The 2018 Hurricane Season Might Not Be Very Active After All


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Michael Bastasch Contributor
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The 2018 Atlantic hurricane season might not be as active as forecasters initially thought, two groups of meteorologists predict.

Colorado State University (CSU) meteorologists published an updated hurricane season outlook on Monday, lowering their prediction of named storms mainly due to cold tropical ocean temperatures and high wind shear.

CSU forecasted 14 total named storms in May, including six hurricanes and two major hurricanes. Now, CSU experts only foresee 11 named storms, including four hurricanes and one major hurricane — meaning a storm Category 3 or higher.

“The tropical and subtropical Atlantic is currently much colder than normal, and the odds of a weak El Niño developing in the next several months have increased,” Phil Klotzbach, head CSU hurricane forecaster, wrote in the latest forecast.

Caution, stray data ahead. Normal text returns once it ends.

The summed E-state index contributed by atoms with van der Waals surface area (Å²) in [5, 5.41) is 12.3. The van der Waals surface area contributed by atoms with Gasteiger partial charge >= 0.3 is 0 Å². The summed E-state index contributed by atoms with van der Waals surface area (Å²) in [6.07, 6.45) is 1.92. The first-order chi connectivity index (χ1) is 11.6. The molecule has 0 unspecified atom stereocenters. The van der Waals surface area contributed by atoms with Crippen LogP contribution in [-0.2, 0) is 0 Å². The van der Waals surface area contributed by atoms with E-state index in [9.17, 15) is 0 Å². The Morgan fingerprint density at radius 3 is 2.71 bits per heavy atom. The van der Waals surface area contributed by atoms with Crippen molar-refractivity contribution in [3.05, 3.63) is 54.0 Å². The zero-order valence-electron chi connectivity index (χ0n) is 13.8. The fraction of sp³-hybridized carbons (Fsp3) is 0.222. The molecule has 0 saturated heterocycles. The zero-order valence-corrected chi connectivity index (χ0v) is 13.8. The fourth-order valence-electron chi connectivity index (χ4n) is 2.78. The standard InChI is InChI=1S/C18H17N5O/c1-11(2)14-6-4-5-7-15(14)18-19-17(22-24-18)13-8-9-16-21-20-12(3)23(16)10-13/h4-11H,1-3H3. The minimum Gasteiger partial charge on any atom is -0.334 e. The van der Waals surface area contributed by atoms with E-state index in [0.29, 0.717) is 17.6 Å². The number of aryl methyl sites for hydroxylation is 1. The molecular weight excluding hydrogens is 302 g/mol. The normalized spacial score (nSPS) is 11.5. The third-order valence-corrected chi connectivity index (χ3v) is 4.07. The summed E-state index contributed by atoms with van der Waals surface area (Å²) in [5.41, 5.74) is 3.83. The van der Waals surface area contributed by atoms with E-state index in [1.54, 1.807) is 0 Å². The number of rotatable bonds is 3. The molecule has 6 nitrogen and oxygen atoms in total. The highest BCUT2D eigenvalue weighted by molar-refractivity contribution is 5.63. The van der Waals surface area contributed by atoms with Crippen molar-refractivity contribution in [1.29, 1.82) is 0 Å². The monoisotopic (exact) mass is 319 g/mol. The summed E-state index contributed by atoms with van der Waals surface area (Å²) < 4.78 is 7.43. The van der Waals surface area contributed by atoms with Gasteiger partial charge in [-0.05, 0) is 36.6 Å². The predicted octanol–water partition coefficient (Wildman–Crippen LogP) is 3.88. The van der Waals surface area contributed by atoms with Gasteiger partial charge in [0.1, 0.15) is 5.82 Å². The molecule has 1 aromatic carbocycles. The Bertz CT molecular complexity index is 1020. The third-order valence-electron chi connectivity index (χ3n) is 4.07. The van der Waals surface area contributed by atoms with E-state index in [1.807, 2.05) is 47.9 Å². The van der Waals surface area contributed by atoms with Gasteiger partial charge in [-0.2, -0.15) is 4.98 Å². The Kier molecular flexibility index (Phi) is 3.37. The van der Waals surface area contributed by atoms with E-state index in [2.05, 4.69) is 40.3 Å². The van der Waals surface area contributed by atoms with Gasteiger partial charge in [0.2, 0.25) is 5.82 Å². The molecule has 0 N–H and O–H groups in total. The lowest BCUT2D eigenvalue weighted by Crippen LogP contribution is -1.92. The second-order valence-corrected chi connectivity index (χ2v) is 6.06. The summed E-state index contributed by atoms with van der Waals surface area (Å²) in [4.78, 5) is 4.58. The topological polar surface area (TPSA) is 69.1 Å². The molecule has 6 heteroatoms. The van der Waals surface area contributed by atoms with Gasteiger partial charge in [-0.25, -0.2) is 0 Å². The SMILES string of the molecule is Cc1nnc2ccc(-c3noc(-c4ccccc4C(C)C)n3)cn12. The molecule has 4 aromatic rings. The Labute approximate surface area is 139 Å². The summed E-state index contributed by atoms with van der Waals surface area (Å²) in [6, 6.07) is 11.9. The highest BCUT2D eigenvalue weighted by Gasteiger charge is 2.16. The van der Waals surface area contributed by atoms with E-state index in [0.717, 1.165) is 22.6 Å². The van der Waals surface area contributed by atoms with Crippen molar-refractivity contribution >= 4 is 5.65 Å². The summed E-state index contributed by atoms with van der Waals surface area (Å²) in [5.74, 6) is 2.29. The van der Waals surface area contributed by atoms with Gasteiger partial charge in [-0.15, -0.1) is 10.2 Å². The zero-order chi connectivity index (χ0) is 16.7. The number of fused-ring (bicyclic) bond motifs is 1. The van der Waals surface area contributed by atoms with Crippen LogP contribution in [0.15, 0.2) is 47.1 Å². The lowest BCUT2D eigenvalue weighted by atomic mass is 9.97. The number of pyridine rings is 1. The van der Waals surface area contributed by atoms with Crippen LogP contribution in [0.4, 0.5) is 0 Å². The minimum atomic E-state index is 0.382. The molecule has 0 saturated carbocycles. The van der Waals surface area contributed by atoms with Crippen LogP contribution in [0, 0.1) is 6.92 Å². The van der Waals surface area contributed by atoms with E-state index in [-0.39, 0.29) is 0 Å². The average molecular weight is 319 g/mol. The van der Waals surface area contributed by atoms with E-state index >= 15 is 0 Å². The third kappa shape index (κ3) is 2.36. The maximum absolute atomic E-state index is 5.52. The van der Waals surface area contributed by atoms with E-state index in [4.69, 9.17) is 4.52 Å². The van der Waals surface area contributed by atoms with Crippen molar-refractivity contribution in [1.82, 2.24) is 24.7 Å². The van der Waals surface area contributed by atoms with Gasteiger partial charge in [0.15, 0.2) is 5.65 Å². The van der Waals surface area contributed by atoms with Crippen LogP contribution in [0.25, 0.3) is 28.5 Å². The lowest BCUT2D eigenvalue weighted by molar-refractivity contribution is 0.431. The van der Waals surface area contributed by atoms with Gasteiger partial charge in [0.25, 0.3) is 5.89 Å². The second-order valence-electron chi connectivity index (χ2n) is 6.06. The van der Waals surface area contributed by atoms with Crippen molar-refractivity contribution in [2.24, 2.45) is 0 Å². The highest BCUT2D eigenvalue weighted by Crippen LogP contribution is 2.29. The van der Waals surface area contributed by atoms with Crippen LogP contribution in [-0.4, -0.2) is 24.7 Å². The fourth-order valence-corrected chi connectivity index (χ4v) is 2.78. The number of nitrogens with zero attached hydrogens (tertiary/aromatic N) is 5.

“With the decrease in our forecast, the probability for major hurricanes making landfall along the United States coastline and in the Caribbean has decreased as well,” Klotzbach wrote, cautioning that coastal residents, however, “should prepare the same for every season, regardless of how much activity is predicted.”

Likewise, University of Arizona meteorologists released their own forecast on Monday, predicting four hurricanes, including two major hurricanes in the Atlantic basin for 2018 — one of the lowest forecasts out there. (RELATED: Does Air Pollution Cause Diabetes? That’s The Absurd Question American Tax Dollars Paid To Answer)

The National Oceanic and Atmospheric Administration (NOAA) predicted a “75-percent chance that the 2018 Atlantic hurricane season will be near- or above-normal,” according to its May forecast.

NOAA forecasters only predicted “a 25 percent chance of a below-normal” hurricane season, which goes from June 1 to Nov. 30. On average, the Atlantic sees six hurricanes, including three major storms, in a season.

The revised Atlantic hurricane season forecasts are welcome news to Caribbean and coastal residents, in particular since the incredibly active 2017 hurricane season caused some $282 billion in damages.

The 2017 Atlantic hurricane season saw some of the strongest storms on record, including hurricanes Irma and Maria.

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